Trivia: Da capo or no da capo? A da capo aria is a three-part form very common in Baroque music. The first part is self-contained. The second section has new words, often in a different key or contrasting mood.  The third section is a repeat of the first, so the composer would write da capo, which means "from the head." There are three da capo arias in Messiah, the longest by far being “He was despisèd.” It can seem endless, so often, in singalong performances, the alto only sings the first section. The other two da capo arias, “Rejoice greatly, o daughter of Zion” and “The trumpet shall sound,” are less frequently truncated in performance.

Tip: If you're attending a Messiah performance in a church with wooden pews, you might think about bringing a cushion to sit on. Your derriere will thank you, especially during “He was despisèd.”  Also, be aware that after you've heard the word "despised" sung “des-pi’-sed” so many times, it will be tempting to say it that way in other situations. Remember that, in casual conversation, the word only has two syllables. 

Trivia (or perhaps this one is a tip): don’t forget to stand up. Legend has it that King George II stood up for the Hallelujah chorus at the London premiere of Messiah in 1743, although there is no evidence to prove it. Nevertheless, it is the custom to stand during the Hallelujah chorus, whether or not you are singing.

Tip: The Hallelujah chorus is a big sing. Make sure you don’t blast through the whole thing, or you'll have no voice left for Part 3. It’s not over yet. Perhaps hold back at “King of Kings, Lord of Lords,” so that you can gradually get louder and contribute to the big finish. 

Watch Handel conduct the Tafelmusik Baroque Orchestra and Chorus and audience in their annual sing-along Messsiah.

Trivia: what’s the hardest chorus? That’s a tough one. “His yoke is easy” has the most melismas or florid singing, and some conductors take it at the speed of light. “Since by man came death” is completely the opposite. It starts a cappella (no orchestra) and it’s very slow and tricky to keep in tune.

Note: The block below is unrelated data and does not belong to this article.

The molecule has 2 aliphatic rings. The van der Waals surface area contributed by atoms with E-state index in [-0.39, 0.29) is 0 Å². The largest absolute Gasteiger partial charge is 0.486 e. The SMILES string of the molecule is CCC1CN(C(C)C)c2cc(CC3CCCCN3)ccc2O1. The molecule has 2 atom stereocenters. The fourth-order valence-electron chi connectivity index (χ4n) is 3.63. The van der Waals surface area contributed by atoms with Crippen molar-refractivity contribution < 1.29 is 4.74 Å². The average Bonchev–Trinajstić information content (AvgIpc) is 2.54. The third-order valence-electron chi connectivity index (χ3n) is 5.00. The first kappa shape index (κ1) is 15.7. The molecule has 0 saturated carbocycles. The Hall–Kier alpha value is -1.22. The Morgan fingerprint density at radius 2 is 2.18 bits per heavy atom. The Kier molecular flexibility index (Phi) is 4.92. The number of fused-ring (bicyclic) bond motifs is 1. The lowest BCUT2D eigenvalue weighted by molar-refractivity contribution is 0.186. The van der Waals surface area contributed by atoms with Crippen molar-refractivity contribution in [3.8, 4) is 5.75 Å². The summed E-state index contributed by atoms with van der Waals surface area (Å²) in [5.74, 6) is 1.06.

Tip: If you’re having trouble with the fast runs, forget about the words and just sing “ah.” Or, simply keep your mouth open and bob your head a little and no one will know you’re not singing. It’s really best to leave “Since by man” to those singers with a keen sense of pitch.

Trivia: prayer or party? The final “Amen” is wonderful, and very satisfying at the end of a long performance. Some conductors treat it quite reverently, beginning quietly in a slow tempo and gradually building in intensity. Others take a more celebratory approach, starting more quickly and broadening only at the end.  

Tip: Watch the conductor and count. No matter what interpretation the conductor prefers, you run the risk of getting lost if you don’t pay close attention. All the voice parts overlap here in a contrapuntal texture, and you can’t use the words to figure out where you are because the entire text is “Amen.” 

Here’s a list of singalong Messiah performances in Canada this season. If you know of others, please add them to the comments section. You can always hold a private performance and sing along with CBC Radio’s annual Messiah broadcast on Christmas Day.

Dec. 6 at 8 p.m.: presented by CAMMAC at Dominion-Chalmers United Church in Ottawa.

Dec. 8 at 2 p.m.: Calgary Philharmonic Orchestra and Chorus at the Epcor Centre’s Jack Singer Concert Hall.

Dec. 18 at 7 p.m.: Civic Orchestra of Victoria at Alex Goolden Performance Hall, Victoria Conservatory.

Dec. 22 at 2 p.m.: Tafelmusik Baroque Orchestra at Massey Hall in Toronto.

Dec. 22 at 2:30 p.m.: Voicescapes at Knox United Church in Calgary.

Dec. 28 at 3 p.m.: Confederation Singers at Kirk of St. James, Charlottetown.


Listen to CBC Music’s classical holidays stream.


Canada's top 13 classical Christmas concerts of 2013

posted by Catherine McClelland on Dec 04, 2012